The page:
A maritime accident attorney has the experience in a unique set of injury cases, and this knowledge can be valuable to workers on seagoing vessels. People who work on vessels have protection under the Merchant Marine Act of 1920, commonly known as the Jones Act. The Jones Act is a powerful federal statute that modifies the legal process for some injury claims, and lawyers who work with seamen must be well versed in it. Under the Jones Act, vessel owners and operators are held to stricter forms of liability, so there are many situations in which an injured seaman may file a claim.


The Jones Act offers a few provisions to injured seamen, and these provisions can be used to build a case. A lawyer specialized in this area will be able to take advantage of the additional liability vessel owners and operators have. In effect, an injured worker will be able to file a larger claim and will be more likely to win a favorable settlement. A specialized lawyer will also be familiar with the unique circumstances the Jones Act creates for injured seamen and will be able to adjust the case accordingly.

For example, a vessel owner or employer may be exempt from liability in some special cases, such as when a defect in the cargo is responsible for workers injuries or while trying to save goods or lives at sea.


To receive protection under the Jones Act, a worker must be considered a qualifying seaman, which is someone who spends at least 30 percent of their working time on a navigating vessel. An injured worker will likely have to prove they are a qualifying seaman during a Jones Act injury suit. A maritime accident attorney can help demonstrate this in addition to overseeing the settlement and trial phases of the case.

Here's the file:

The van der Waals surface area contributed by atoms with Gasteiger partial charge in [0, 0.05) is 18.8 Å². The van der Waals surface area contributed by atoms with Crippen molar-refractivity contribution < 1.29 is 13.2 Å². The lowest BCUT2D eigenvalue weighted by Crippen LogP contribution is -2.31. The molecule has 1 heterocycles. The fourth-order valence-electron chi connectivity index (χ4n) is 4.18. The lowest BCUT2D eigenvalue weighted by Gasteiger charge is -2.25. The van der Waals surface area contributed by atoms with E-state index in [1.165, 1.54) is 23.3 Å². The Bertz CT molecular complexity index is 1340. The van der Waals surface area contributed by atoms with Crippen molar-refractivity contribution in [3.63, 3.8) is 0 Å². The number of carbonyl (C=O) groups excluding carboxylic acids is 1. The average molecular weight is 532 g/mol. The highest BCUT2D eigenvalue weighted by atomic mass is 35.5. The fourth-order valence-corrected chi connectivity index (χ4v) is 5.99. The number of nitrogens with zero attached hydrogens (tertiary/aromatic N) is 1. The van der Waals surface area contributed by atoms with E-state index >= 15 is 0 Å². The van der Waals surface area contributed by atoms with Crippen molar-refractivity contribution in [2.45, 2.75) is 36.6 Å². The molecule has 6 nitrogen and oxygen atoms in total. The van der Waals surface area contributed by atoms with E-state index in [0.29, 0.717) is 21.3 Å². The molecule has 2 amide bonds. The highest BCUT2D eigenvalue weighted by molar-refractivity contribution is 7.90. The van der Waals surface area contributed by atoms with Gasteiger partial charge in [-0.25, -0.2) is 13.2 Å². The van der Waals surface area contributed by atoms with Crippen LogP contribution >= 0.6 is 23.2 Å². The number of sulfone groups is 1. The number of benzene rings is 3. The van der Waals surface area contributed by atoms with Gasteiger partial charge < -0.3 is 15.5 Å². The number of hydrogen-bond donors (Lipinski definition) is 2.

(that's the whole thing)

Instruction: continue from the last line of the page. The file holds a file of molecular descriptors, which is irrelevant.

The most important provision the Jones Act offers is the right to sue a vessel owner, operator or employer for negligence
. Vessel owners must ensure their ships are seaworthy and safe, and must staff their vessels with knowledgeable, capable crew. The vessel owner or worker’s employer will be liable for any injuries if violations of any of these requirements occur. In general, it doesn’t matter who was negligent at the time of the injury, as long as another party’s negligence was at least partly responsible for any damages. This means that an injured worker can file a suit if harm comes to them by unsafe conditions on the ship, careless crew, or reckless ship navigation.

Injured workers are also entitled to maintenance and cure, granted by the vessel owner
. Maintenance and cure represents the worker’s room, board, daily living expenses and medical treatment. The vessel owner must provide these to the worker while they convalesce and until they are transferred to a medical facility. Failing to provide either of these also constitutes negligence.